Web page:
B.  Francistown, Botswana, 1996


Artist Statement
Through the gestures of painting, drawing and printmaking, Louise Mandumbwa’s practice explores ideations of home from her perspective as the daughter and granddaughter of intra-continental immigrants from Zambia, Angola, and the Congo, in addition to her experience as an immigrant herself in the US.

By engaging collective memory and personal history, her work considers what is made possible when recognizable images and language begin to fall away. Employing the anecdote, the fragmented recollection and the haptic, Mandumbwa offers a translated affect and context that produces an iteration of a place that is not here. Drawing from transcribed conversations, familial archives, and her own recollections of the vibrant, changing cities she’s called home, Louise contends with the gaps in knowledge that are often part of a diasporic experience by engaging a constellations of epistemologies. Thinking about the archive as a record of a temporal experience of material realities, Mandumbwa captures those experiences  through language, image and object.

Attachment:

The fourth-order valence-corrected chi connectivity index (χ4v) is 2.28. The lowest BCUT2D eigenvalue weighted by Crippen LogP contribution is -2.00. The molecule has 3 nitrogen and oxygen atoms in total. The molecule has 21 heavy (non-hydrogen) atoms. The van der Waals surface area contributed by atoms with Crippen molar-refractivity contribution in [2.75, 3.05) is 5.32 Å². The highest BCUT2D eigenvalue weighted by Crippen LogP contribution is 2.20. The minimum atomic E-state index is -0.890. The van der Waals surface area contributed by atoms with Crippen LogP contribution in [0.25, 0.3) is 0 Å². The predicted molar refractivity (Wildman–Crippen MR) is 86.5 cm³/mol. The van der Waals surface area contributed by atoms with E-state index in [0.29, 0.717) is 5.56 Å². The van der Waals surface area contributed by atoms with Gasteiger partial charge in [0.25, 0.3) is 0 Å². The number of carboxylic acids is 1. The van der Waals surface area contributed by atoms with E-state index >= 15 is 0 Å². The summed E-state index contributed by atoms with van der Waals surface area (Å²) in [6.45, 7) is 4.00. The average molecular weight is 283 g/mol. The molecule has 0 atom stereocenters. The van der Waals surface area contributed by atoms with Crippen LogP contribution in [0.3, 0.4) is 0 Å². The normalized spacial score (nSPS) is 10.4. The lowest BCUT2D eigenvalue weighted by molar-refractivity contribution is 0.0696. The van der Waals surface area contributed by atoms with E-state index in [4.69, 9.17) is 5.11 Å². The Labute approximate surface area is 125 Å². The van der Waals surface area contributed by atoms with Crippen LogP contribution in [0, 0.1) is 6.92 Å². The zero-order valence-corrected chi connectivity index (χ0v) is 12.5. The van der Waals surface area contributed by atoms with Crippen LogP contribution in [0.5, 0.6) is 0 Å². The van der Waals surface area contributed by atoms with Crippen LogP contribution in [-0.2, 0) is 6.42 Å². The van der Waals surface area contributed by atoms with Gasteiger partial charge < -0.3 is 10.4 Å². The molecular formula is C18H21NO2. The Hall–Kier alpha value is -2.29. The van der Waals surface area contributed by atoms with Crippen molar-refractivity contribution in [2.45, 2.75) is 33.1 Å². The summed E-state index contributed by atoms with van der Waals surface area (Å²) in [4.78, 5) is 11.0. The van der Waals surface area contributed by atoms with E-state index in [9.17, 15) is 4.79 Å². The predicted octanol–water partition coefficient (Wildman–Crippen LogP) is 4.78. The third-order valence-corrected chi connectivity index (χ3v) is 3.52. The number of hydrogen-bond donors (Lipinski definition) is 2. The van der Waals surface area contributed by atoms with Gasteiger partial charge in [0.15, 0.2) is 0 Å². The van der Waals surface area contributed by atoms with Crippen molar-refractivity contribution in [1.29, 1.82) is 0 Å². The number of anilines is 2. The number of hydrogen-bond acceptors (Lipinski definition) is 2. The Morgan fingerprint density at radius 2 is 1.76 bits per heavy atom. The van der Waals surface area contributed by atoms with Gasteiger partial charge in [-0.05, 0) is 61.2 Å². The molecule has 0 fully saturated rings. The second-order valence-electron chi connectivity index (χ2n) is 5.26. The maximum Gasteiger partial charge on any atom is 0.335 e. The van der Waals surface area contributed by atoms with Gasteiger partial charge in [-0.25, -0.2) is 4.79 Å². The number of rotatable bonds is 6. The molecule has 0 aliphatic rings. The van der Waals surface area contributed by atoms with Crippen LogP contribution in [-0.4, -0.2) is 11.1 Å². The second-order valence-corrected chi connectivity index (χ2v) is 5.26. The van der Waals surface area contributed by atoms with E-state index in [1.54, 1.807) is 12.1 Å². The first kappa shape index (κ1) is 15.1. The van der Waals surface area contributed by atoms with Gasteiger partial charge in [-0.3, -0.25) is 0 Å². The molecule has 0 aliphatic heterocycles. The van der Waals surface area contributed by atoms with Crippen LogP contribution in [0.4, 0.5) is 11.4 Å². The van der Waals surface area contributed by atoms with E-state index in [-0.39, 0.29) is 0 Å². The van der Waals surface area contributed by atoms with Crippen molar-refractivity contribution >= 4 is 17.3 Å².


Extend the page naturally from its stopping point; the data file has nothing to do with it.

Her material vocabulary includes those commonly used to construct the homes in  Southern Africa; rendering works in graphite, charcoal, paint and ink onto concrete, wood, cast metal and glass. Her practice holds space for the ephemeral and the constant, as well as the loss and recollection built into the translation of place. Making memories into material and affect into image.